I survey the mess of flowerpots I’d stored behind an outbuilding last fall. I hadn’t dumped them out, because I try to live by the advice given me by my former next-door neighbor, Mell. He always said, “Leave them and see what happens.” So I do. But honestly, I don’t expect much. This zone is too far north for annuals to live until spring. And unfortunately, even some of the so-called perennials call it quits when temperatures drop too often to the single digits (hold your hand up lantana).
A couple of chrysanthemums who are supposed to make it through the winter, now only have dry branches with no green shoots coming from the roots. Goners. I toss them in a mulch pile. But another chrysanthemum has a few leaves at the base and shows promise, so I set it aside to repot At first, another container seems barren but I see two little green points peeking through. They’re lilies. They, too, are expected to come back every year. I’ll put these in a bigger vessel with fresh earth.
The last pot in the group has turned over into a bunch of weeds. I pull it out, confident this one will join others in the mulch pile, but when I do, I see a long vine trailing from it, and it has buds. I realize it’s not just another weed.
It’s a clematis.
My son gave it to me for mother’s day last year. I’m not enough of a gardener to know what kind of clematis this is, or what I might have expected from it, because these plants vary greatly in their performance. But I do know, that this one not only made it through a long, cold, winter, but is about to burst forth in glory.
“The servant grew up before God—a scrawny seedling, a scrubby plant in a parched field. There was nothing attractive about him, nothing to cause us to take a second look. He was looked down on and passed over, a man who suffered, who knew pain firsthand (Isaiah 53:2-3 The Message).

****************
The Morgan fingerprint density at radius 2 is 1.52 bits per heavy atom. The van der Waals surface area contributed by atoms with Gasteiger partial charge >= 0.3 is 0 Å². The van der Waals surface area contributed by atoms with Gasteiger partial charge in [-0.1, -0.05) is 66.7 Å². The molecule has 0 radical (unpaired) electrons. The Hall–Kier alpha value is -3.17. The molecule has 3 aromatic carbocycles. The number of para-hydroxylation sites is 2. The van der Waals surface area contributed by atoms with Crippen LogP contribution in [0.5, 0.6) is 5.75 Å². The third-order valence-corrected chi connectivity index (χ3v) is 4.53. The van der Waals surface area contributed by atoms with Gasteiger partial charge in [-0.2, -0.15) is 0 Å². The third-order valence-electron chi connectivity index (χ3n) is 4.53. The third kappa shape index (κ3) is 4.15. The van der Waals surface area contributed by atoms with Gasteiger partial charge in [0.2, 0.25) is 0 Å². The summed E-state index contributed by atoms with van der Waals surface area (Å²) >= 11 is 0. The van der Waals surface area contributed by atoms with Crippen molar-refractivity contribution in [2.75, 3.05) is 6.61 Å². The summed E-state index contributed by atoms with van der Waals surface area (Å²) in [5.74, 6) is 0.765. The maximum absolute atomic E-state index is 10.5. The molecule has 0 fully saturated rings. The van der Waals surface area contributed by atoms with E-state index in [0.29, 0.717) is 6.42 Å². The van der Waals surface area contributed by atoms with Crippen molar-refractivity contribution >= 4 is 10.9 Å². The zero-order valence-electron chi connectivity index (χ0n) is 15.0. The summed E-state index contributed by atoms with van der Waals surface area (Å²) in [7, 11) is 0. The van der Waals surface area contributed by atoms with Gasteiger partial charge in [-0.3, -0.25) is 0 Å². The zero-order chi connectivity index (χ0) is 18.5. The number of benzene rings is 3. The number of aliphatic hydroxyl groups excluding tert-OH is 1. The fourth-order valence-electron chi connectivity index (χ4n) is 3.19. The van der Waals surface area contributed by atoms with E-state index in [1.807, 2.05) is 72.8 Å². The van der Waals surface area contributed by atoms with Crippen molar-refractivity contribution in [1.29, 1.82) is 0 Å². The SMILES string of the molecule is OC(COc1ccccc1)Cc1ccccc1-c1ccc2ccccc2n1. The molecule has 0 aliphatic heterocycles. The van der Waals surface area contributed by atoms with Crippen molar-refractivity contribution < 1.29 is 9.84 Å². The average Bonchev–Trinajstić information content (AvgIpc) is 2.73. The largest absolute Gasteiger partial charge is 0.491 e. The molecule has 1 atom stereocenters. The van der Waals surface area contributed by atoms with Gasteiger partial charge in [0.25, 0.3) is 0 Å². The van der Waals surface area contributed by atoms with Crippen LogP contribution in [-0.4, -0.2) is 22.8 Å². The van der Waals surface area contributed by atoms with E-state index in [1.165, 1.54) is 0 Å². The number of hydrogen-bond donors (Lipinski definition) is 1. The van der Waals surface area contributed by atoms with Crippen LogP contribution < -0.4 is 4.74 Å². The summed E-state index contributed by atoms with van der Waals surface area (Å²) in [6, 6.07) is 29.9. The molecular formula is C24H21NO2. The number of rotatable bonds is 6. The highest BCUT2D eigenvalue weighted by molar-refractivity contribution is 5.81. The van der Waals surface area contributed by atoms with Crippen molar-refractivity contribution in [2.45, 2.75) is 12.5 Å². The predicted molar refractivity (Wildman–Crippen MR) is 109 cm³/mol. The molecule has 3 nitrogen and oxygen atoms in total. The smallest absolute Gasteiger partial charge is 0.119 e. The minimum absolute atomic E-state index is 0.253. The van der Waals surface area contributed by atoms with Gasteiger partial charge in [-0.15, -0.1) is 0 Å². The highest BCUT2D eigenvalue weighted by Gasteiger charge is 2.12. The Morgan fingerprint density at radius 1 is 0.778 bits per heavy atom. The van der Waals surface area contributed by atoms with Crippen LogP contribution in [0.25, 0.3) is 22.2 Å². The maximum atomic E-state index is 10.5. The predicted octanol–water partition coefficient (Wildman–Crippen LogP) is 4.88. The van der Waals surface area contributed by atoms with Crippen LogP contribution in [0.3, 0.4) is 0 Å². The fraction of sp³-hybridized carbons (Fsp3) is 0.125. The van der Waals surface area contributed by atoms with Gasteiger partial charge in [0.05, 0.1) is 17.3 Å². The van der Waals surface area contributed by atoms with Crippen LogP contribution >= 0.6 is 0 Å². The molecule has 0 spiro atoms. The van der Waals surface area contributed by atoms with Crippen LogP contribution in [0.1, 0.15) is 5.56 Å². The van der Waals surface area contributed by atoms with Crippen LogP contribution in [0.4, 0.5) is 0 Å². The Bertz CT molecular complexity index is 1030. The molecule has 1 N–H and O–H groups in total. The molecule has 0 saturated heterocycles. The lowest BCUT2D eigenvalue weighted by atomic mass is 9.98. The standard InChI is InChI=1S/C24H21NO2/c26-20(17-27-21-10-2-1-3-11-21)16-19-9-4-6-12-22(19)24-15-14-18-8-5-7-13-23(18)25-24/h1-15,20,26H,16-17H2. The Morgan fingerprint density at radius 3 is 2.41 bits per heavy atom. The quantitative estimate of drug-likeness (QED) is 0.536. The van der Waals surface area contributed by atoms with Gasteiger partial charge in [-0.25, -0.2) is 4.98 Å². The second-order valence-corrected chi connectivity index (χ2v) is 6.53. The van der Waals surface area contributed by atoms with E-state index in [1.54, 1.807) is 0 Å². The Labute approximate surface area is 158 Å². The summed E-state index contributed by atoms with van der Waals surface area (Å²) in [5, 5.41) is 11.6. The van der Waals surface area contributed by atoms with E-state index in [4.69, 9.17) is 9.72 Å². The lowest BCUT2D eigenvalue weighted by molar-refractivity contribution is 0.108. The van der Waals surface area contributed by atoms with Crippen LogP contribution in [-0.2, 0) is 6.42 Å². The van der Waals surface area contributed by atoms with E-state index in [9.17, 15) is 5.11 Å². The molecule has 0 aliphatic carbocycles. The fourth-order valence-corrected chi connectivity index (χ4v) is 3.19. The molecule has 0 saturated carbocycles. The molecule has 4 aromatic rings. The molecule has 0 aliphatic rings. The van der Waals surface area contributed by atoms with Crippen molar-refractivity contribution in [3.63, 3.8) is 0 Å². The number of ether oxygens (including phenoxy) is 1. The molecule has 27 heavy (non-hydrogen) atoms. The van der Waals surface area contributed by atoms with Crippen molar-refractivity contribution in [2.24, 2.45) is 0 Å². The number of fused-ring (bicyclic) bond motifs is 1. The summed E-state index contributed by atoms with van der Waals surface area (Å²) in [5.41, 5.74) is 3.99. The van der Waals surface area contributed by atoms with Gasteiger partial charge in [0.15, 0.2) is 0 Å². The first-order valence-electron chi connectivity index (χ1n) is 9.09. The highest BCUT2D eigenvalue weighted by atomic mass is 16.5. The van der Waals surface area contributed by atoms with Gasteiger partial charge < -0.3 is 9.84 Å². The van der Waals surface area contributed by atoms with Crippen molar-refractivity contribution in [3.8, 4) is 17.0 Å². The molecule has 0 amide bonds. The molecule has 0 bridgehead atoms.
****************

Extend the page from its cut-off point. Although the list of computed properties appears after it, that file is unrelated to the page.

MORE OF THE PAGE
It’s sometimes easy to forget with all the glory of Easter, that the Savior was seemingly like my clematis plant, just another weed, ready for the mulch pile.
“One look at him and people turned away. We looked down on him, thought he was scum. But the fact is, it was our pains he carried— our disfigurements, all the things wrong with us. We thought he brought it on himself, that God was punishing him for his own failures. But it was our sins that did that to him, that ripped and tore and crushed him—our sins! (Isaiah 53:3-5 The Message).”
It turns out, we are the ones ready for the mulch pile, not him. In our turned over lives, God is pulling us from the clutches of all that would squeeze the life out of us. Jesus was the way He was, because we are the way we are. He was a target of scorn because of our sins.
“He took the punishment, and that made us whole. Through his bruises, we get healed. . . We’ve all done our own thing, gone our own way. And God has piled all our sins, everything we’ve done wrong, on him, on him” (Isaiah 53:5-6 The Message).
In the end, Jesus did pay it all to ransom our weed-infested souls, taking our punishment, pulling us from dark deaths, and dirty ditches, and destitute destinies.
“He was beaten, he was tortured, but he didn’t say a word. Like a lamb taken to be slaughtered and like a sheep being sheared, he took it all in silence. Justice miscarried . . . He died without a thought for his own welfare, beaten bloody for the sins of my people. They buried him with the wicked . . . even though he’d never hurt a soul or said one word that wasn’t true” (Isaiah 53:7-9).
We are the guilty ones, and we would have protested trying to save our own skin, “It’s not my fault. I didn’t do it.” But He offered not one defense on His own behalf.
“Still, it’s what God had in mind all along, to crush him with pain. The plan was that he give himself as an offering for sin so that he’d see life come from it—life, life, and more life. And God’s plan will deeply prosper through him (Isaiah 53:10 The Message).
It is what God had in mind. Incomprehensively, he gave His most precious to suffer inestimable pain, all on our behalf.
So, the buds now, about to open.
They shout, “We’re saved. We’re saved.”
And all this glory going on and on.
Read all of Isaiah 53 here.